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Lack of snakes in town

Thursday, 7th November, 2019

Broken Hill Snake Catchers’ Ash McInnes with a King Brown or Mulga snake ready for release near Umberumberka. PICTURE: Emily McInerney Broken Hill Snake Catchers’ Ash McInnes with a King Brown or Mulga snake ready for release near Umberumberka. PICTURE: Emily McInerney

By Emily McInerney

While local snake catchers have had a number of calls about snake sightings, overall there have been fewer.

“There’s actually been a significant decrease in snake sightings rather than an increase,” said Broken Hill Snake Catchers’ Ash McInnes. 

“This is due predominantly to how wildlife isn’t coping with the drought and through decades of miseducation and our perception of snakes.”

Ash said with the drought all wildlife was struggling.

“Our native wildlife are vital and they’re extremely important role in our ecosystem,” he said.

“The population of reptiles is going down due to the drought.”

But he said that as it warmed up there would be more snake sightings.

“This is the time of year they are out and about.”

Ash said snakes living in the city surrounds will fare better than those in the bush.

“They have water and food, they are intelligent enough to stay out of our way but the bush population is going down.

“In 2002/2003, we would receive 10 to 15 calls a week. These days we are lucky to get two or three a week.”

He said it was only when the animal feels threatened that may become aggressive or defensive.

“Never approach the snake. Keep at least three metres from the animal at all times,” Ash said.

“Have someone keep an eye on the area where the snake is and cover all exit routes (visually) to ensure that you know exactly where the snake is when we arrive. 

“Even if you take your eyes off it for a second to get a phone, it could be gone and the chances of finding it become very slim.

“The sooner you call, the sooner someone can be there.

“While you’re waiting for us to arrive, don’t prod and poke the area looking for the snake. 

“This will only agitate it and it will try to flee, or worse, it could defend itself.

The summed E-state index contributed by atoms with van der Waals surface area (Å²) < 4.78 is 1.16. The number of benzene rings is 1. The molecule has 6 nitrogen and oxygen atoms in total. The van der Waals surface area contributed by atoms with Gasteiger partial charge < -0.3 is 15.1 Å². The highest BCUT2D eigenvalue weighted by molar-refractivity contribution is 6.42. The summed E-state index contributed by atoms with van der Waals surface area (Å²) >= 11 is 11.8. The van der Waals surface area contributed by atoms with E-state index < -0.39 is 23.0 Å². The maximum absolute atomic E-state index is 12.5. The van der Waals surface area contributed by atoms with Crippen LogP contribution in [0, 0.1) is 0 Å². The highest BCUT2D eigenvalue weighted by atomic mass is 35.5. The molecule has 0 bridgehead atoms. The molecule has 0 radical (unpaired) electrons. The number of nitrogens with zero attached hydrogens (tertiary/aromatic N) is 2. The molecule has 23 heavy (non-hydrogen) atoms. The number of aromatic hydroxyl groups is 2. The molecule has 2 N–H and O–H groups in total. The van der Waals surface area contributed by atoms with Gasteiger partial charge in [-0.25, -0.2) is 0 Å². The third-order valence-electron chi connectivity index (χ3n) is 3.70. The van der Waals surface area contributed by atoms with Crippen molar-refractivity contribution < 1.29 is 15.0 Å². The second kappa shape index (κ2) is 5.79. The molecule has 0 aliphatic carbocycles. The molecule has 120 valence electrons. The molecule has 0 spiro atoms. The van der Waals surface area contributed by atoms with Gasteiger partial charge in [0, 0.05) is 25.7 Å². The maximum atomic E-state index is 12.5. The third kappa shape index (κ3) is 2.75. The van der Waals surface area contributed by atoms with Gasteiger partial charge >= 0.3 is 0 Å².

“Never attempt to kill a snake. 

“A huge proportion of snake bites in Australia only occur because the person is trying to kill the animal. 

“Remember, this is a life or death situation for the animal, and it will react accordingly. Please don’t turn it into a life or death situation for you too.

Ash said snake catchers never minded being called to false alarms. 

“Over the years we’ve had call outs for lizards, rope, pipes, pythons and all sorts of things. This is OK. We’re here to help, 24/7.”

Ash said he had an interesting call last week and found a snake in a bag.

“A resident had trapped it in the bathroom. By the time I arrived, it had escaped and was busy exploring the master bedroom.

“It only took a few seconds to locate the snake because he had gone inside a bag and was rustling around.

“This snake was a very dark Eastern Brown with beautiful yellow flecks throughout his body - not only was he a very good looking example of an Eastern Brown, he was super calm and didn’t even care that I had caught him and placed him in a bag.

“As always, please be aware of your surroundings and follow the steps of what to do when you come across our slithering little friends. 

“They’re a super important part of our ecosystem, and incredibly fascinating creatures.”

If you spot a snake in your house or yard call snake catchers Ash 0448 873 666, Adam 0458 909 265 or Wayne 0423 920 370.

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